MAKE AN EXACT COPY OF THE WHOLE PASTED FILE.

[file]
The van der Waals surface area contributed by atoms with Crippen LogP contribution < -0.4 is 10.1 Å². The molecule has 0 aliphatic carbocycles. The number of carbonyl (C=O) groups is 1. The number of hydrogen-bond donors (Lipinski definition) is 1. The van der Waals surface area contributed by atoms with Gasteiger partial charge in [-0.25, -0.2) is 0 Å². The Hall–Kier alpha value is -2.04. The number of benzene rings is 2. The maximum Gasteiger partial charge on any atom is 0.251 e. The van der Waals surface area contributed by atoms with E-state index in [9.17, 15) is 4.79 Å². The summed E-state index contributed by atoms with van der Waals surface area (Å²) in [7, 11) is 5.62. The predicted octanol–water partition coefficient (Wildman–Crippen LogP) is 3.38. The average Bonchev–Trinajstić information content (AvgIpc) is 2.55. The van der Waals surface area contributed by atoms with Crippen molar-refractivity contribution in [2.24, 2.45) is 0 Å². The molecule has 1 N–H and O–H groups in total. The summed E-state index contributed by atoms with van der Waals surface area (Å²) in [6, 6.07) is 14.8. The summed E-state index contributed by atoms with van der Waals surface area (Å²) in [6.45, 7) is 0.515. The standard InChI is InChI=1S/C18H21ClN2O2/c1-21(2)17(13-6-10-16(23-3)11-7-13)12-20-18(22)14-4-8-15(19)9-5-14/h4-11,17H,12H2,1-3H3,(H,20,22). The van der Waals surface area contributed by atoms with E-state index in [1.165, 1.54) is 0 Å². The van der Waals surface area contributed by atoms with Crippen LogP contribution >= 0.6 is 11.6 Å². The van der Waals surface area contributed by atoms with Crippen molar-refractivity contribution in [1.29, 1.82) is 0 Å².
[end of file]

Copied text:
The van der Waals surface area contributed by atoms with Crippen LogP contribution < -0.4 is 10.1 Å². The molecule has 0 aliphatic carbocycles. The number of carbonyl (C=O) groups is 1. The number of hydrogen-bond donors (Lipinski definition) is 1. The van der Waals surface area contributed by atoms with Gasteiger partial charge in [-0.25, -0.2) is 0 Å². The Hall–Kier alpha value is -2.04. The number of benzene rings is 2. The maximum Gasteiger partial charge on any atom is 0.251 e. The van der Waals surface area contributed by atoms with E-state index in [9.17, 15) is 4.79 Å². The summed E-state index contributed by atoms with van der Waals surface area (Å²) in [7, 11) is 5.62. The predicted octanol–water partition coefficient (Wildman–Crippen LogP) is 3.38. The average Bonchev–Trinajstić information content (AvgIpc) is 2.55. The van der Waals surface area contributed by atoms with Crippen molar-refractivity contribution in [2.24, 2.45) is 0 Å². The molecule has 1 N–H and O–H groups in total. The summed E-state index contributed by atoms with van der Waals surface area (Å²) in [6, 6.07) is 14.8. The summed E-state index contributed by atoms with van der Waals surface area (Å²) in [6.45, 7) is 0.515. The standard InChI is InChI=1S/C18H21ClN2O2/c1-21(2)17(13-6-10-16(23-3)11-7-13)12-20-18(22)14-4-8-15(19)9-5-14/h4-11,17H,12H2,1-3H3,(H,20,22). The van der Waals surface area contributed by atoms with E-state index in [1.165, 1.54) is 0 Å². The van der Waals surface area contributed by atoms with Crippen LogP contribution >= 0.6 is 11.6 Å². The van der Waals surface area contributed by atoms with Crippen molar-refractivity contribution in [1.29, 1.82) is 0 Å².